PA: Hunters may be shocked by Marcellus gas activity

University Park, Pa.- Hunters venturing out this fall may be
surprised by the level of disturbance and activity on public lands
in the northcentral, northeastern and southwestern regions of the
state, according to a wildlife expert in Penn State’s College of
Agricultural Sciences.

Natural-gas exploration and development associated with the
Marcellus shale formation have increased exponentially over the
past year.

“As a hunter, you may be shocked by the level of
natural-gas-drilling and production activity associated with
Marcellus shale on public lands in Pennsylvania,” said Margaret
Brittingham, professor of wildlife resources and extension wildlife
specialist.

“As of Oct. 1, there were 4,510 active Marcellus permits.
Compare this with Oct. 1, 2009, when there were 1,970 permits.”

Accompanying the drilling activity, hunters will find new or
modified roads in many areas and may encounter large volumes of
truck traffic in areas where active drilling is occurring.

To accommodate hunters and reduce conflicts, Brittingham noted,
the state Department of Conservation and Natural Resources has
vowed to limit heavy truck traffic associated with Marcellus
activities in many areas on the three days of bear season (Nov. 20,
22 and 23) and the opening two days of the statewide firearms
deer-hunting season (Nov. 29 and 30) and the two Saturdays of deer
season (Dec. 4 and 11).

“Hunters may also come upon large open areas that are cleared or
being cleared as well pad sites,” Brittingham said. “The well pad
is considered to be a restricted area that is not open to the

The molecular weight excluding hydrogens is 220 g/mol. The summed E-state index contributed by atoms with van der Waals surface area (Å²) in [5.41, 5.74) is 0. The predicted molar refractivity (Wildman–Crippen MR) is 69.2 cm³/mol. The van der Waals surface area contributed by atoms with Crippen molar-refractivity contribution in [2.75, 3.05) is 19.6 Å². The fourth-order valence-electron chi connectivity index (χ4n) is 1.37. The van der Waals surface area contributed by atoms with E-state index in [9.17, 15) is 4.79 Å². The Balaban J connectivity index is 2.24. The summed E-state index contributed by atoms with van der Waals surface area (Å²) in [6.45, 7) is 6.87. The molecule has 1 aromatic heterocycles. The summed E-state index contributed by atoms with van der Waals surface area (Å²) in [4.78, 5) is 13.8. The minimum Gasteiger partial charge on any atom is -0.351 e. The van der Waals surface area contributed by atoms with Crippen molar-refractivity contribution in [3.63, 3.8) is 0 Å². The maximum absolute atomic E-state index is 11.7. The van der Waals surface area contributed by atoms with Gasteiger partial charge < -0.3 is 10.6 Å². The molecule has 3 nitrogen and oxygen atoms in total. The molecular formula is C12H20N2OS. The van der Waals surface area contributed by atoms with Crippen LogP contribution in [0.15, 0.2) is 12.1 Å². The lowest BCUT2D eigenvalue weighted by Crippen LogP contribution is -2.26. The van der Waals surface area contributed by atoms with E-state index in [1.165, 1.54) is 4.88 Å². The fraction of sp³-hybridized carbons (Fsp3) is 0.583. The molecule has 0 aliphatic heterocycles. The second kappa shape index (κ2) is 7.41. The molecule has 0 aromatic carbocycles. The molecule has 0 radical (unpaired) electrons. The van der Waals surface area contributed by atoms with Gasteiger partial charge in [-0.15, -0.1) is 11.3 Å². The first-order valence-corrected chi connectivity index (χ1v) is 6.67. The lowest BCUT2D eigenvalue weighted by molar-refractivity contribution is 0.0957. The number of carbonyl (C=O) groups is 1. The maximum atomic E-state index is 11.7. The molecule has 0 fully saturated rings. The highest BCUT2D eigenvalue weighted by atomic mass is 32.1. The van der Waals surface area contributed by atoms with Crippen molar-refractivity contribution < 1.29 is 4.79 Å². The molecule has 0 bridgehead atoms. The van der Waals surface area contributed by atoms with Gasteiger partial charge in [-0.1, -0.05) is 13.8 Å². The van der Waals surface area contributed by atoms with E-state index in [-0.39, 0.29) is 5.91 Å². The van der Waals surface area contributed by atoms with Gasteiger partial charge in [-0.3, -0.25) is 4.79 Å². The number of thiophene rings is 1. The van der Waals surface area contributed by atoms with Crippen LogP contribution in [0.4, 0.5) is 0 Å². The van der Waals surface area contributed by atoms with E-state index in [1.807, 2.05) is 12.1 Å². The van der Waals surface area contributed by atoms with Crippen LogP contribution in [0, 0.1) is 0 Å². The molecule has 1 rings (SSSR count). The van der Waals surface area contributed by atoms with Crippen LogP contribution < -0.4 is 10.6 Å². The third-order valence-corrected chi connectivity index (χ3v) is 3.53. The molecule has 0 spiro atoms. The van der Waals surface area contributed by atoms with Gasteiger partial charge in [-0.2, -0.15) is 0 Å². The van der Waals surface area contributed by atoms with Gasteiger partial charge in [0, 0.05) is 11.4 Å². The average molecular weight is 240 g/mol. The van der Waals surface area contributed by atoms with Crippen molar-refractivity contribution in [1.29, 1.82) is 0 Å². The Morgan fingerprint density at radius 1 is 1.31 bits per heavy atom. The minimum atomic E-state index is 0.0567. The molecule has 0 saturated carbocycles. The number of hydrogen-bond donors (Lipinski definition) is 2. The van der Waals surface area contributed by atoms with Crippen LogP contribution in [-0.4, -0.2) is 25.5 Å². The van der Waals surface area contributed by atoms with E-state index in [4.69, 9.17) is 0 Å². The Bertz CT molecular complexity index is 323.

public. The dividing line between the public forest and the
restricted area is the native vegetation line.

“I recommend that hunters avoid them,” she added. “Individuals
standing in the native vegetation are considered to be on public
ground – those standing on the well pad are in restricted areas and
fall under the rules and regulations of the company doing the
drilling and completion activities.”

Brittingham pointed out that most active drilling locations have
a security guard shack housing individuals who greet, identify and
limit people accessing the pad. This is mainly a safety feature,
she explained, in case a major accident or event happens on the pad
and the gas companies want to keep members of the general public
from being injured.

“Individuals hunting within the pad boundaries may be asked for
their names and purpose for being there,” she said. “And the well
pad locations where there are drilling and fracking activities
occurring will be posted with Safety Zone signs 150 yards from the
edge of the pad.

“No hunting will be allowed within the safety zone. With both
drilling and framing, there are workers temporarily living on the
site 24 hours a day. Pads not subject to drilling or production
activities will not be posted.”

Hunters are advised to check out their favorite hunting sites
ahead of time as access may be restricted in areas surrounding
active drilling operations, Brittingham advised. An updated list of
what roads are open for hunting season on state forest land can be
found at:
http://www.dcnr.state.pa.us/forestry/deer/huntingaccess.aspx.

A number of websites have information on where drilling is
occurring. To view a map of current Marcellus, permits see
http://www.dcnr.state.pa.us/topogeo/oilandgas/Marcellus_Permits_10_10.pdf.
For the most up- to-date and accurate information, contact the
appropriate DCNR district forest office
http://www.dcnr.state.pa.us/forestry/stateforests/index.aspx.

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